You knew when you were reading a Jonathan Gold restaurant review, because, well, you were in it.
You were the one marveling at the intense depth of the bloody clam ceviche at the Guatemalan hole-in-the-wall right next to an auto body shop on Pico Boulevard. You were the one rendered speechless by the doro wat you had at a busy restaurant on the small stretch of Fairfax Avenue known as Little Ethiopia. You were the one in El Monte, California, headed eastbound on Garvey Avenue past the Rosemead Boulevard intersection in search of the purest Hanoi-style pho in a sea of neighborhood Vietnamese restaurants that hewed closer to the tastes of Southern Vietnam.
Los Angeles is an imposing monolith of a city, segmented into a vast network of pocket communities that would presumably stretch out to infinity if it weren’t for the Pacific Ocean and San Gabriel Mountains. It is a city of immigrants uniquely shaped by housing policies and the ambitious Interstate Highway System of the postwar era, which facilitated white flight from urban centers and firmly established the decentralized, often racially segregated communities that make up L.A. to this day. Over decades, those communities would develop singular identities and find commonalities with similarly singular neighbors. One could spend a lifetime trying to decipher the codes of L.A.’s myriad cultural hubs and not come close to scratching the surface. The superficiality of Hollywood provides a dominant myth for the rest of the world to latch on to in prescribing the L.A. condition, but there is no one true Los Angeles. Perhaps the closest we’ve ever gotten to finding that core is the vision of L.A. through the eyes, ears, and stomach of Jonathan Gold.
Gold’s use of second-person perspective was one of the most compelling narrative devices of the past half-century. Under his employ, an otherwise nauseating and presumptuous method of storytelling became an optimistic, open-hearted gesture to readers: There are life-changing experiences in L.A. within reach, and many are much, much closer than you’d think. It’s not to say Gold didn’t inspire a legion of imitators; it’s that the second person might as well be literary fugu—without a wealth of knowledge, precision, experience, and a certain dexterity in execution, it can be fatal. Gold wielded the second person less as an authoritarian and more as an altruistic spirit. Reading one of his reviews was like reading a dispatch penned by your future self—someone hopefully more aware, more curious, more empathetic, and more insatiable than the person you are today. But we’ve reached the end of the transmission. Gold, the Pulitzer Prize–winning Los Angeles food writer and one of the most prescient cultural critics of our time, died on Saturday at the age of 57. The cause of death was pancreatic cancer, an illness diagnosed only less than a month prior to his passing.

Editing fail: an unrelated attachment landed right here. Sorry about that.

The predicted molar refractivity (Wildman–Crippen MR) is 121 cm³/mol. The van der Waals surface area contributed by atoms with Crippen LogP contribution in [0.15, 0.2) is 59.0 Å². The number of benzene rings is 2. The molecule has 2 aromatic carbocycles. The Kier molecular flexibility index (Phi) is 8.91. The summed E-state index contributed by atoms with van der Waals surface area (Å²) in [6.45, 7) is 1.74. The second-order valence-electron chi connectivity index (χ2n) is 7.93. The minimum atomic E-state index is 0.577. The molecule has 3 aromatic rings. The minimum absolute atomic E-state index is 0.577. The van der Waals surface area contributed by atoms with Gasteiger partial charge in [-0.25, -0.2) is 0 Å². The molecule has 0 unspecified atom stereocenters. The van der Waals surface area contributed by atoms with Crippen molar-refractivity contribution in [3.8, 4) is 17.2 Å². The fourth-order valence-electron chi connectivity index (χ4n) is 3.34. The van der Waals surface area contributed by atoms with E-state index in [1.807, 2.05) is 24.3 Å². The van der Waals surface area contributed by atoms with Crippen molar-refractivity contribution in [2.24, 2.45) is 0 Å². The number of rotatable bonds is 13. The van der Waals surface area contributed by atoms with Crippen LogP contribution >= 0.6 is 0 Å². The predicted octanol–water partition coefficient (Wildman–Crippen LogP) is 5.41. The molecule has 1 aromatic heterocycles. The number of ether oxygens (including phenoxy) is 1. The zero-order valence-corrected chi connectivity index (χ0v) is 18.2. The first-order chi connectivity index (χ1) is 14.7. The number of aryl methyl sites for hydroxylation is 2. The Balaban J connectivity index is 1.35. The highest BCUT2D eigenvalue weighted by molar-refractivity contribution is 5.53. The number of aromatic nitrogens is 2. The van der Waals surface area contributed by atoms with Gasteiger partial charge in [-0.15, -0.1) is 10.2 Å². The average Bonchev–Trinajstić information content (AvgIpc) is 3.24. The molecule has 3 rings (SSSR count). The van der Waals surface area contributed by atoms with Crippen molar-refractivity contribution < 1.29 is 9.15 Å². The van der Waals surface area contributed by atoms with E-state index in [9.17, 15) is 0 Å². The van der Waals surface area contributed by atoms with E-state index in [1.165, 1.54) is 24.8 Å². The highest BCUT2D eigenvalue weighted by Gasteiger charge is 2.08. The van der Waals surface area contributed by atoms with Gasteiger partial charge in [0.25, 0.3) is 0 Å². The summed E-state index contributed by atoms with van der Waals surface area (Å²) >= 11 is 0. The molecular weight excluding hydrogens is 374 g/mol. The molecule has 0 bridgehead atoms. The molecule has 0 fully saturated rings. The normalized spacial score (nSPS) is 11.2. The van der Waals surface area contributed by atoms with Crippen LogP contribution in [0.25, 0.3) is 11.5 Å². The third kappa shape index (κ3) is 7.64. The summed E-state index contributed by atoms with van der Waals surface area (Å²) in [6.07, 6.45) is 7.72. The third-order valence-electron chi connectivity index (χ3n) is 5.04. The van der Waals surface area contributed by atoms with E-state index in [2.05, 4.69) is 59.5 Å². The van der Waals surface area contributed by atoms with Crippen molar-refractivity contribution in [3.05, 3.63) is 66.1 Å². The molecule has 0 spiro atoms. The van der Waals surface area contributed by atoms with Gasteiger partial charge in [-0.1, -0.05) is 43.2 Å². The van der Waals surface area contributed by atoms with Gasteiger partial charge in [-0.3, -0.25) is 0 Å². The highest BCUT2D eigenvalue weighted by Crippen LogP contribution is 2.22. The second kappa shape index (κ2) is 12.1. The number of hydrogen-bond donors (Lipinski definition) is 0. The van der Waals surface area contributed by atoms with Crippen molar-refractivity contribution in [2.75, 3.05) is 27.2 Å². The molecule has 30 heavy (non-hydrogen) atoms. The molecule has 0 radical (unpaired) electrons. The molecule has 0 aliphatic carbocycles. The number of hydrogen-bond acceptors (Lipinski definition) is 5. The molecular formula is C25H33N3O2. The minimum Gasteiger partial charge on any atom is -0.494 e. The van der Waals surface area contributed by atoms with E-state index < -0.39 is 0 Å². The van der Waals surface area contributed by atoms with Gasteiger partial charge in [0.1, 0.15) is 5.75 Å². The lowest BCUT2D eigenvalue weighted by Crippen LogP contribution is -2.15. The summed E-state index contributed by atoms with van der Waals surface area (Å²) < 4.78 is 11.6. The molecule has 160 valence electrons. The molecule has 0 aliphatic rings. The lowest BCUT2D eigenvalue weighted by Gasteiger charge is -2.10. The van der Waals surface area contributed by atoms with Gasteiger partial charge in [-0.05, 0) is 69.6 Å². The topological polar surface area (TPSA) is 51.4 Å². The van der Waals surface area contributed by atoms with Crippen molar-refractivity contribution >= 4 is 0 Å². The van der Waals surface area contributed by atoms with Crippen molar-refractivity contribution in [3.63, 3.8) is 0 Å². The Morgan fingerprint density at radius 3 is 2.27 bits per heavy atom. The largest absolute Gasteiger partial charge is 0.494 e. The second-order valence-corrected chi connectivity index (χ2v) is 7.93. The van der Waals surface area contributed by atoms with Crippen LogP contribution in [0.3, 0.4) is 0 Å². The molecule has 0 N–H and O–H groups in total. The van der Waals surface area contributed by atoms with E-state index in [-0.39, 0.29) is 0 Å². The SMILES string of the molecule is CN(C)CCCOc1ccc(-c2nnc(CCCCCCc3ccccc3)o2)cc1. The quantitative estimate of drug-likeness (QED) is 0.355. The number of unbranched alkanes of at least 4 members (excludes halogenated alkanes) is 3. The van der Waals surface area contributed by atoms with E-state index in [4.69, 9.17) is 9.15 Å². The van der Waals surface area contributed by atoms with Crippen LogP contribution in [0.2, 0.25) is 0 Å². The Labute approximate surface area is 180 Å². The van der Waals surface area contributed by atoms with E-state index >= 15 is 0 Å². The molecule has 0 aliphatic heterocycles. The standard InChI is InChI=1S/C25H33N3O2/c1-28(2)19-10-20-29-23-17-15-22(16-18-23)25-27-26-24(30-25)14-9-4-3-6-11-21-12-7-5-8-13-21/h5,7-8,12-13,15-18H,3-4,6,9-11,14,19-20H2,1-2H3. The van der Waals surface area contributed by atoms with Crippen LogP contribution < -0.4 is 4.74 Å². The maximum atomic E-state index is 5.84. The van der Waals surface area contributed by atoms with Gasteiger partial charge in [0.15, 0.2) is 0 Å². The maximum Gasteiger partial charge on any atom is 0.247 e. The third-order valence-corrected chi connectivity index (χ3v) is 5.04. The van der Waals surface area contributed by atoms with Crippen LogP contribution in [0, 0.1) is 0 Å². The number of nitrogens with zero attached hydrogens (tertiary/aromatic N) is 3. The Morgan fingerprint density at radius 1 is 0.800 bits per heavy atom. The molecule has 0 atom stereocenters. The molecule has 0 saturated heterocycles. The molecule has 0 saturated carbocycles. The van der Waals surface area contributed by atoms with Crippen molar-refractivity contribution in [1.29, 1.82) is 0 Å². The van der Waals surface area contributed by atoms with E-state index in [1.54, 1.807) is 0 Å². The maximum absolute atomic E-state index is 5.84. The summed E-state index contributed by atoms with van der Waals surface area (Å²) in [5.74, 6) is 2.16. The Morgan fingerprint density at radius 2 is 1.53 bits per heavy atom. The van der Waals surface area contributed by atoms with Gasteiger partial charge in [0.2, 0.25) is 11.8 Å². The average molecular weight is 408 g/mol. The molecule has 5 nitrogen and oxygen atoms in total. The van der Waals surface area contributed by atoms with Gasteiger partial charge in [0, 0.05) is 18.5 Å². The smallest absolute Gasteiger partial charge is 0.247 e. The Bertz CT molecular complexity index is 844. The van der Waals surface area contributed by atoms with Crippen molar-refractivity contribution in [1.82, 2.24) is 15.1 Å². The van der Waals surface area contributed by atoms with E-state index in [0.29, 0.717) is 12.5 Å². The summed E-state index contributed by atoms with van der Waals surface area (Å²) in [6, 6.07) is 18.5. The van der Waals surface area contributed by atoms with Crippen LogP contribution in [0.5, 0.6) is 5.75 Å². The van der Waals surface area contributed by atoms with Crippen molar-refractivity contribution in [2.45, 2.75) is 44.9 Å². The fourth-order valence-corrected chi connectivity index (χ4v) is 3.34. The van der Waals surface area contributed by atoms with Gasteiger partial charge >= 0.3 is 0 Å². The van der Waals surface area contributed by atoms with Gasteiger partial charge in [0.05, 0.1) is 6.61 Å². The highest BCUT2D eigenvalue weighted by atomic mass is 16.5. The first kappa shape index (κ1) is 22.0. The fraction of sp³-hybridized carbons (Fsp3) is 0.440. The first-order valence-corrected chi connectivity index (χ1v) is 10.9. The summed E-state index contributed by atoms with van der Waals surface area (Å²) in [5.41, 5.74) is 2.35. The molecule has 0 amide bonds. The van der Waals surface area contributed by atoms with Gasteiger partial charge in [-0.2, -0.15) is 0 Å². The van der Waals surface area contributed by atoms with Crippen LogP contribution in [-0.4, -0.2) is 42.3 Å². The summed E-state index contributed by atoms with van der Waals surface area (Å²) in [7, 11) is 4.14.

Gold’s origin story is well documented. Born and raised in L.A., he was a classical music nerd whose world was flipped upside down at a punk rock show in his adolescence. He immersed himself in that tidal wave of cultural subversion, developing not only an eye for it (in his time as a music writer, he wrote the definitive N.W.A cover story and was often found in the studio with Dr. Dre as a fly on the wall during L.A.’s gangsta rap revolution), but a mind that could articulate its merits. In his early 20s, he fought the drudgery of his proofreading job by exploring the lengths of Pico Boulevard; his goal was simple: eat at every restaurant along that 15-mile stretch from downtown all the way to the Santa Monica coast. In Gold’s seminal Los Angeles dining guide, Counter Intelligence, published in 2000, he makes the significance of the endeavor plain: There on Pico, amid the endless procession of hyper-regional specialties from cultures all over the globe, is where he learned how to eat.